The trip, in it's short duration, has been incredibly rewarding. I stopped in town for one last coffee with the boys and then got on my way up the 15 to Barstow, picked up the 40 and headed east. The thundershowers I had been expecting never quite materialized and the trip to Flagstaff was pretty tolerable, if uneventful.
I still had plenty of gas in the truck and in my own tank and I decided to keep going a bit farther and see what turned up. My driving knee started to hurt after an hour and I slowly drove through Winslow, sizing up the hotels and tying to find an alternative to the La Posada, which is a fine hotel but at $129 was a bit excessive for my budget and in any case, a lot more fun when Leslie is along for the ride. I decided to sneak up the 87, one of my favorite roads and steal a few pictures before nightfall. I pulled my car off of the Homolovi runs and walked around, catching the day's first rainbow and enjoying the old Hopi ruins by myself, with not another soul in sight.
I got a wild hair and said screw it, I will keep driving. I set my sights on the Hopi Second Mesa. Leslie called ahead for me and got the last room at the Hopi Cultural Center. I circled up through the magnificent sunset and arrived near dark. I dragged my suitcase and guitar into the room and then decided to have dinner while the restaurant was still open. The menu had both hopi and non hopi items and I thought I should go with the hometown cooking. I ordered Nowivi, hopi lamb stew with hominy and green chile. The entree came with blue corn fry bread and was absolutely delicious. I ordered a glass of water but felt a little guilty that I couldn't finish it, water being such a scarce commodity on the parched desert hilltop. The server, Brittany, was a sweetheart and brought her giggling baby over when the meal was over. After dinner I went back to my room and picked a few old tunes. I had brought an old friend I hadn't played in several years, my handmade Andy Powers guitar with Michelangelo's creation of life inlay on the fretboard. It felt good to get reacquainted and I felt a bit neglectful at my long lapse from the instrument.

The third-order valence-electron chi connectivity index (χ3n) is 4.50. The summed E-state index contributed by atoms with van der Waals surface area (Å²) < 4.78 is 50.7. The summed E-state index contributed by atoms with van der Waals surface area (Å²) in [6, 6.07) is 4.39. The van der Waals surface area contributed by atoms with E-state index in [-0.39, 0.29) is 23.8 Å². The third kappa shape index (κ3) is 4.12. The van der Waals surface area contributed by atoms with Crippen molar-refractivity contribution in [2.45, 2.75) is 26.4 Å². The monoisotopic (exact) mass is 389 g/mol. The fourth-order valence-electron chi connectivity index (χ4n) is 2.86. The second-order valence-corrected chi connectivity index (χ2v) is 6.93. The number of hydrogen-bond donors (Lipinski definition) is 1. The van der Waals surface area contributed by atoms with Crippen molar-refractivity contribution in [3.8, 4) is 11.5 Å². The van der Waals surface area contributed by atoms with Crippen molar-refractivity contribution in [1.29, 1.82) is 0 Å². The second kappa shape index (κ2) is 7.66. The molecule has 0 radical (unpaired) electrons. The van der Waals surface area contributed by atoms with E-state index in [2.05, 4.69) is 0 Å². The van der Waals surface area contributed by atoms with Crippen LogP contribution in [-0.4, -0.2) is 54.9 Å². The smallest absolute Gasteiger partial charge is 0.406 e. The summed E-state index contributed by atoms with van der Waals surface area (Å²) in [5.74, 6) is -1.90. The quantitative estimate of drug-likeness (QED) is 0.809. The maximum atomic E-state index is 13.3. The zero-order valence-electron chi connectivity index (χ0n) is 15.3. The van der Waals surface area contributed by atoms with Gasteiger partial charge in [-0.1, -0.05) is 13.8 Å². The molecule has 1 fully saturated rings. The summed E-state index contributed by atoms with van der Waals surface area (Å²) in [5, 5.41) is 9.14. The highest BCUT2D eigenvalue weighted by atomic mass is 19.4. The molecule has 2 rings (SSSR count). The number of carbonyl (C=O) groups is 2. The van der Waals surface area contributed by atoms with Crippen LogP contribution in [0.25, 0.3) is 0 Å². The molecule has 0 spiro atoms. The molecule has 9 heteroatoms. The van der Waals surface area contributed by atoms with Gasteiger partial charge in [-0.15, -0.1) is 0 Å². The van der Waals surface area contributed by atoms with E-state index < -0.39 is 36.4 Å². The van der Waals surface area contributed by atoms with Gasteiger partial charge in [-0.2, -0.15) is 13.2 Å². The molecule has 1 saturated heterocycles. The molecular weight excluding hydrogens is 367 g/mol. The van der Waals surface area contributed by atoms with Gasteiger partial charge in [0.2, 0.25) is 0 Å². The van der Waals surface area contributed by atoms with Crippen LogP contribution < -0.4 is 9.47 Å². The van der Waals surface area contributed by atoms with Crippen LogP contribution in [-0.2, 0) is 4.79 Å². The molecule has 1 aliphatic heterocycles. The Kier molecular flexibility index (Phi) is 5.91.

I got up at 4:30 in the morning and made preparations for catching the 5:30 sunrise. Deleted photos off the card and jumped in the van. You aren't supposed to go into the villages before 8 and there are places where photography and sketching are forbidden so I just decided to take a drive west, actually away from the coming sunrise and catch the full moon that now rose gloriously in the sky. I don't know that I have ever seen it looking so magnificent. I turned on the hopi radio station and Miss Hopi 2012 led the morning blessing for all living beings. The rest of the drive I was treated to native american singing and chants, welcoming the sun and the new day.
I drove to the town of Old Oraibi and then backtracked and decided to take the road towards Leupp. The cliffs of Leupp are where the navajos get their eagles. I don't think I have ever taken this particular road before. I didn't see all that much but it was heaven. An old navajo fixing fence at 5 in the morning, beautiful cows in silhouette against a distant butte and mesa. The area is remarkable in its cleanliness, not a single piece of litter and the people are remarkable as well, living incredible distances from stores and each other, in perfect harmony.
I have been taking side roads on the navajo and hopi reservation for over thirty years. I love to get lost out here. I feel a certain balance in this place that I do not find anywhere else in the world. My deficiencies are sort of smoothed over and I am whole, like I uncover a vital piece of my personal identity that I have somehow misplaced. One thing I didn't do was take a lot of pictures, not really wanting to stop and disturb the flow. Sometimes my best shots are the ones I don't actually get a chance to take, the static image never coming close to the remarkable reality and brilliance of nature. So I keep the memories forever in my head and in my heart instead.
The Hopi people are so special. I have never met a kinder, more balanced group of individuals in my life. They live in the harshest conditions imaginable and yet go through their lives with grace and humor. They have survived onslaughts from their neighbors for centuries and still project a mien of peace. I remember seeing letters they had written to Lincoln asking for help with the navajos who were stealing their women and their peaches. I am going to go eat breakfast and then hit the road for Albuquerque and go to work this afternoon. But I am so happy for this side journey. When I return I will share a few photographs with you. Peace.
A very nice tale.
Lovely writing...what a pleasure to read!
Post a Comment